Mushrooms offer growers a crop with a growing customer base and a potential to boost sales if done correctly.
Photo courtesy: chris topher J. currey

When you think of controlled environment agriculture, mushrooms might not be the first crop that comes to mind. But why not? Using controlled environments to produce mushrooms is a great use of technology to produce another important class of edible crops.

There are a wide variety of mushrooms commercially grown and popular with consumers. These include oyster (Pleurotus ostreatus), shiitake (Lentinula edodes), maitake (Grifola frondosa), and lion’s mane (Hericium erinaceus), as well as several others. However, the most widely grown mushroom in North America is the common mushroom, Agaricus bisporus (Fig. 1). This article is going to focus on producing button mushrooms, since they are the most important from a commercial standpoint.

There are three primary varieties of Agaricus bisporus grown, including the white cap, off-white cap and brown varieties. The white cap variety is the highest-yielding of the varieties, and it is also the most commonly grown for processing. However, growing for fresh market sales allows producers to charge a more premium price compared to sales for processing. For fresh-market sales, the off-white and brown varieties are the most popular.

Mushroom production utilizes controlled environments just like nearly all other food crops grown in soilless culture; in fact, mushroom production was one of the first industries to utilize vertical farming techniques! To maximize mushroom growth and development, rooms with controllable air temperature and humidity are best (Fig. 2). While lighting is necessary in these growth rooms, the lighting is to aid people when they are working in these rooms and is not for mushroom growth, in contrast to the intensive and extensive lighting required for photosynthetic crops.

While not commonly grown indoors, mushrooms are able to be grown successfully by CEA operations.

The growing substrate or compost used for producing mushrooms is comprised of carbohydrate and protein. Traditionally, mushroom compost has been comprised of straw-bedded horse manure and straw or hay. However, in order to produce a more consistent compost year-round, “synthetic” compost is made by combining straw (the carbohydrate) with poultry manure (the protein). These components are then composted, and after microorganisms reduce soluble sugars and ammonia they will die and serve as “food” for the mushrooms.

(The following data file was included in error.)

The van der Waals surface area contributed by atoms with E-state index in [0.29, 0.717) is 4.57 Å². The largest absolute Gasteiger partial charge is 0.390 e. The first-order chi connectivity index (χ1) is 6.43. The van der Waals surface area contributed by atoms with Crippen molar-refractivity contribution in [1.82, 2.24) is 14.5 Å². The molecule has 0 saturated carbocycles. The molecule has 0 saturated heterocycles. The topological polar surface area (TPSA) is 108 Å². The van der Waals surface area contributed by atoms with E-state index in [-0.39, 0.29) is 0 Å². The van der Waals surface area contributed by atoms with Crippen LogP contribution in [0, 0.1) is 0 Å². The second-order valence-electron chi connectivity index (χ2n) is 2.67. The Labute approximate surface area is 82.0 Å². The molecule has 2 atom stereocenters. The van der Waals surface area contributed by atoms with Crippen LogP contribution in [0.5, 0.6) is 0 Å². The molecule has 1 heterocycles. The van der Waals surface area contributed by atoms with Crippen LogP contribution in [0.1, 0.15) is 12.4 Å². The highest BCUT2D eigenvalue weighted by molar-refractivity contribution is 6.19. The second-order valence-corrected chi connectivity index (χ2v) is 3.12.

In order to start a new crop of mushrooms, mycelia or “spawn” are used to inoculate the compost. Spawn is prepared by using a steam-sterilized cereal grain such as millet, rye, or wheat mixed with calcium carbonate with Agaricus mycelia. In planning how much spawn is needed for production, one pound of spawn will yield approximately 120 pounds of mushrooms. Spawn can either be broadcast on top of compost, mixed into the top 0.5 to 3 inches of compost, or fully incorporated throughout the compost.
Using controlled environments to produce mushrooms is a great use of technology to produce another important class of edible crops.

Mushrooms must be forced to form the fruiting structures that are harvested and sold. To force the mushroom to move from a vegetative state to reproductive state, a “casing” layer is placed on top of the substrate ). This is most commonly done using peat moss, though other materials such as coconut coir or bovine or equine manure are also used. By carefully managing the moisture of the casing, the fruiting structures of the mushroom start to form ).

As the mushrooms develop, harvesting will depend on the final product. For baby mushrooms, obviously they will be harvested at an earlier stage when the fruiting body is smaller and gills less exposed. On the other end of the spectrum, the mushrooms can be allowed to develop and harvested when the cap is large and the gills are very exposed; this would be the strategy for producing portabella mushrooms, which are simply mature brown-strain Agaricus mushrooms. Mushrooms are harvested by hands with very sharp, curved blades which allow for harvesting without damaging stems.

While mushrooms may not be the first crop you think of when considering controlled-environment agriculture, they should definitely be on the list! Mushrooms can add diversity to any producer’s portfolio or serve as a primary crop.

Christopher (ccurrey@iastate.edu) is an associate professor of horticulture at Iowa State University.